I’ve been thinking a lot lately about the idea of convention in software development. The more I’ve worked with the ASP.NET MVC framework and nHibernate, and dabbled with Django, the more I’ve been able to see the benefits of designing and coding this way. It’s also made me consider my own biases and background, and realize why I’ve struggled with the idea in the past.

I started out as an embedded developer, and for a long time, everything I wrote was in C or some flavor of assembler. That’s a very explicit way of coding, not just malloc’ing and freeing, but often managing the physical address space itself. That’s not to say that there aren’t conventions in lower-level languages, but they are more like that and Captial-C Constructors are in javascript: mostly-agreed-upon ways to make implicit things clearer, and avoid common pitfalls that are instrinsic to the language.*

So I feel like there’s a difference; if I give my C (or javascript) functions unique and delightful names, my code will still build and run, it will just be hard to understand. But if I don’t set up my routing correctly in an MVC application, or specify my mapping correctly when using an ORM, my application just won’t work, and I’ll be left trying to figure out what went wrong. When things are happening automagically, it can be a real killer trying to track down which stupid thing you did (or didn’t do); I had been somewhat frustrated working with those tools before, and I finally realized what my problem was: I was coding along, just automatically assuming that things like variable (or function, or table) names didn’t matter.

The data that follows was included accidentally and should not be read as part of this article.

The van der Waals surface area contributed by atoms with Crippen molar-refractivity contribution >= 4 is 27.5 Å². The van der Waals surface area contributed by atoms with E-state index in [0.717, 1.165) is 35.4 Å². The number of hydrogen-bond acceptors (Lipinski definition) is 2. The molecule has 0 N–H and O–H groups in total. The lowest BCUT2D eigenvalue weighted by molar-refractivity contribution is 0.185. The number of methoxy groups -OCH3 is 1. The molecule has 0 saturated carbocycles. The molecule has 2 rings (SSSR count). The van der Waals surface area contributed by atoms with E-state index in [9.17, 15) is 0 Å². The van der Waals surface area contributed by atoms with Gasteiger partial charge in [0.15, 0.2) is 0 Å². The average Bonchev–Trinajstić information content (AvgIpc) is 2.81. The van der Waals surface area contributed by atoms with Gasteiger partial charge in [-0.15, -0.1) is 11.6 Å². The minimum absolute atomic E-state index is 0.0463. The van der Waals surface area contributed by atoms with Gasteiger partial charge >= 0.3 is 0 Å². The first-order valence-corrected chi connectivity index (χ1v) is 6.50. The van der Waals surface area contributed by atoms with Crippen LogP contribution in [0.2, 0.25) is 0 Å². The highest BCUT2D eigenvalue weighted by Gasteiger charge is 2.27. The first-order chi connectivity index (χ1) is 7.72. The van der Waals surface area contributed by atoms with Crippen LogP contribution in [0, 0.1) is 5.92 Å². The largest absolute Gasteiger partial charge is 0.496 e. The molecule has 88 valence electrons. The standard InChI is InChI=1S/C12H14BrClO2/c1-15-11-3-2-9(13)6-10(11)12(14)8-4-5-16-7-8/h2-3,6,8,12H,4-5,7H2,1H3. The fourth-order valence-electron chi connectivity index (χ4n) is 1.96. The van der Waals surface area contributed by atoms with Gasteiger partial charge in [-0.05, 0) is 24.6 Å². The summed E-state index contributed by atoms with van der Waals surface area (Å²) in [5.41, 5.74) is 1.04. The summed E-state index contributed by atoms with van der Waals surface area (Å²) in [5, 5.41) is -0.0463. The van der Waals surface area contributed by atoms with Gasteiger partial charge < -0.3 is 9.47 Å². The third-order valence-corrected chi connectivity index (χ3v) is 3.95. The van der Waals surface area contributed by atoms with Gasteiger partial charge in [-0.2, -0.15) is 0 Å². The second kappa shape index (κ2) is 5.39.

And of course, when you’re working with tools that are convention-based, those things matter a great deal. In fact, I think that’s really the point: Using conventions means that you’re assigning meaning to things implicitly, in ways that aren’t enforced by the language (or framework) itself. In return, you get a whole bunch of stuff done for you, for free. And of course, the farther you go, the closer those conventions come to being almost a higher-level language themselves.

  • Maybe that’s why developing in javascript, of all things, feels sort of familiar to me. And by “familiar,” of course I mean “bad.”

Just kidding.

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